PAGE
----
Ivy League Professor — And Heroin User — Makes Case for Drug Legalization
Carl Hart describes his recreational habit in the new book "Drug Use for Grown-Ups"
The United States is presently going through a watershed moment when it comes to drug legalization. Marijuana — whether for recreational or medical use — is legal in a growing number of states, and some cities and states are also exploring psychedelics. Earlier this month, Oregon officially decriminalized the possession of small amounts of drugs, and is now issuing fines or directing those cited towards treatment.
It’s a significant shift in public policy. But even someone who might applaud these decisions could still be taken aback by the argument made by Columbia University professor Carl Hart in a new book. That book, titled Drug Use for Grown-Ups: Chasing Liberty in the Land of Fear, takes a contrarian approach to the drug policy debate: Hart makes the argument that many drugs can be safely used recreationally, and that their illegal status does more harm than good.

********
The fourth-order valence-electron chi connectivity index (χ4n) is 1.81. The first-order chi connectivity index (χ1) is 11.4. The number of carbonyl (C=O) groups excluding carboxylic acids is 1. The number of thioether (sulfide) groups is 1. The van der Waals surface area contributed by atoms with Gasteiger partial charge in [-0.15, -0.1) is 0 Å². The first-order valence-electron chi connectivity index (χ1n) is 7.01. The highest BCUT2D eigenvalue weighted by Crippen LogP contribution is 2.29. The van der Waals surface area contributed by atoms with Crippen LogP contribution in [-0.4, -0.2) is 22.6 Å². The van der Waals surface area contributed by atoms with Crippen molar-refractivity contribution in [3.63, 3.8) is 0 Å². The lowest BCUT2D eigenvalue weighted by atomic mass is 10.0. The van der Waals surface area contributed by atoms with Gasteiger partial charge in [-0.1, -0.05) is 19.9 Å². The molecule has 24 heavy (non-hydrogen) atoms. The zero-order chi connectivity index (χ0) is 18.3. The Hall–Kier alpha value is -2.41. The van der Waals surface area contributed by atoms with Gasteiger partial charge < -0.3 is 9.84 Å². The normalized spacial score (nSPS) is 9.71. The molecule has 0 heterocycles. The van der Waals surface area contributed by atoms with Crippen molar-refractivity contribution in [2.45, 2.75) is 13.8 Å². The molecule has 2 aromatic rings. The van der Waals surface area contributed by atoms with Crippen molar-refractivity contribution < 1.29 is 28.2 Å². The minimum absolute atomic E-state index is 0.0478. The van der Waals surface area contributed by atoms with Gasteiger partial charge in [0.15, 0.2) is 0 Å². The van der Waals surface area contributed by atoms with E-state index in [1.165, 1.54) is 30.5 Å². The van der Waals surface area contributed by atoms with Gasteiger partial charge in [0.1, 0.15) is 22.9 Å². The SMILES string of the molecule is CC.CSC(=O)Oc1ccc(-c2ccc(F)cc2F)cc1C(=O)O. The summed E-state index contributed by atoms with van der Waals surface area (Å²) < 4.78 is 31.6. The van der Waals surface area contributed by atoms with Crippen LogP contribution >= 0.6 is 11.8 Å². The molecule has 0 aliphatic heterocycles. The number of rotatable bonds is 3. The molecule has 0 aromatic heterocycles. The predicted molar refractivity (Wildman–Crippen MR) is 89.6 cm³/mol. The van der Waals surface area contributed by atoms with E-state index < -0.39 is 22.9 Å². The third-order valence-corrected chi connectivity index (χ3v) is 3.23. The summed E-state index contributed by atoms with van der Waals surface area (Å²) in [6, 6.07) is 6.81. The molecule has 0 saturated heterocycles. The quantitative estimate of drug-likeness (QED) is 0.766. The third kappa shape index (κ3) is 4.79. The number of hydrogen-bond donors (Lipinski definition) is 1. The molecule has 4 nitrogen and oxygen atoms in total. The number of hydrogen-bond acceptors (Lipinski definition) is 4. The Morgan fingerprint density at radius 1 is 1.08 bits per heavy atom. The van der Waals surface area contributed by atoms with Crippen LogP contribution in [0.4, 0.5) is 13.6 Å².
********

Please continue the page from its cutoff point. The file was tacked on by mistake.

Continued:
In a candid interview with Andrew Anthony at The Guardian, Hart discussed his book and his own experiences that led him to write it. And by “candid,” we mean that Hart talked about his five years of recreational heroin use in both the book and the interview. He’s also fairly open about other drugs, telling Anthony “it’s nice to have a stimulant like an amphetamine or cocaine” when at social events.
Anthony poses hard questions to Hart, including some regarding withdrawal from heroin. In reading the article, one suspects that neither party has completely convinced the other of their position. But it’s an interesting argument to take in, and a very different perspective on national drug policies.
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